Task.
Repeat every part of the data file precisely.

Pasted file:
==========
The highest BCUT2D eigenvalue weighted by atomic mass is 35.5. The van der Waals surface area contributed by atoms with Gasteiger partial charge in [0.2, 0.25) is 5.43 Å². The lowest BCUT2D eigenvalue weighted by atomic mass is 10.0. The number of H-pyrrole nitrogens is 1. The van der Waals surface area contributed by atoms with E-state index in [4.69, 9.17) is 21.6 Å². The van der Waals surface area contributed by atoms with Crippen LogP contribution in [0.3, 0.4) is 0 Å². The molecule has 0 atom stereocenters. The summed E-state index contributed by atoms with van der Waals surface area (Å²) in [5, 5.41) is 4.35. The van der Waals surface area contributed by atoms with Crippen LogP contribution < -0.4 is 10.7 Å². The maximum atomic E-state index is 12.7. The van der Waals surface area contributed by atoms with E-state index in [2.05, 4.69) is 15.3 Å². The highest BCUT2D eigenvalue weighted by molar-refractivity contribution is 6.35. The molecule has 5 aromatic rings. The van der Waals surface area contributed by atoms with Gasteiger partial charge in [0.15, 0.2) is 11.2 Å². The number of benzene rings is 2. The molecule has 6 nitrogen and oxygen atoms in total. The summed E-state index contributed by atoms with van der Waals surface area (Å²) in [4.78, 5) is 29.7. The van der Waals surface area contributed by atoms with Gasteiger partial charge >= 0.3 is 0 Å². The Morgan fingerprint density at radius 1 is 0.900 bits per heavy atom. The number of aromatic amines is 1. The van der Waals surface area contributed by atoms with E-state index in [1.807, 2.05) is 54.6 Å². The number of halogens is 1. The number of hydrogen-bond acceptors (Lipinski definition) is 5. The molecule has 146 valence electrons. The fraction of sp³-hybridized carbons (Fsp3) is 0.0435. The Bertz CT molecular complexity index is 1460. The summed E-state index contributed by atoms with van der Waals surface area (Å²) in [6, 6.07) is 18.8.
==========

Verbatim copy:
The highest BCUT2D eigenvalue weighted by atomic mass is 35.5. The van der Waals surface area contributed by atoms with Gasteiger partial charge in [0.2, 0.25) is 5.43 Å². The lowest BCUT2D eigenvalue weighted by atomic mass is 10.0. The number of H-pyrrole nitrogens is 1. The van der Waals surface area contributed by atoms with E-state index in [4.69, 9.17) is 21.6 Å². The van der Waals surface area contributed by atoms with Crippen LogP contribution in [0.3, 0.4) is 0 Å². The molecule has 0 atom stereocenters. The summed E-state index contributed by atoms with van der Waals surface area (Å²) in [5, 5.41) is 4.35. The van der Waals surface area contributed by atoms with Crippen LogP contribution < -0.4 is 10.7 Å². The maximum atomic E-state index is 12.7. The van der Waals surface area contributed by atoms with E-state index in [2.05, 4.69) is 15.3 Å². The highest BCUT2D eigenvalue weighted by molar-refractivity contribution is 6.35. The molecule has 5 aromatic rings. The van der Waals surface area contributed by atoms with Gasteiger partial charge in [0.15, 0.2) is 11.2 Å². The number of benzene rings is 2. The molecule has 6 nitrogen and oxygen atoms in total. The summed E-state index contributed by atoms with van der Waals surface area (Å²) in [4.78, 5) is 29.7. The van der Waals surface area contributed by atoms with Gasteiger partial charge >= 0.3 is 0 Å². The Morgan fingerprint density at radius 1 is 0.900 bits per heavy atom. The number of aromatic amines is 1. The van der Waals surface area contributed by atoms with E-state index in [1.807, 2.05) is 54.6 Å². The number of halogens is 1. The number of hydrogen-bond acceptors (Lipinski definition) is 5. The molecule has 146 valence electrons. The fraction of sp³-hybridized carbons (Fsp3) is 0.0435. The Bertz CT molecular complexity index is 1460. The summed E-state index contributed by atoms with van der Waals surface area (Å²) in [6, 6.07) is 18.8.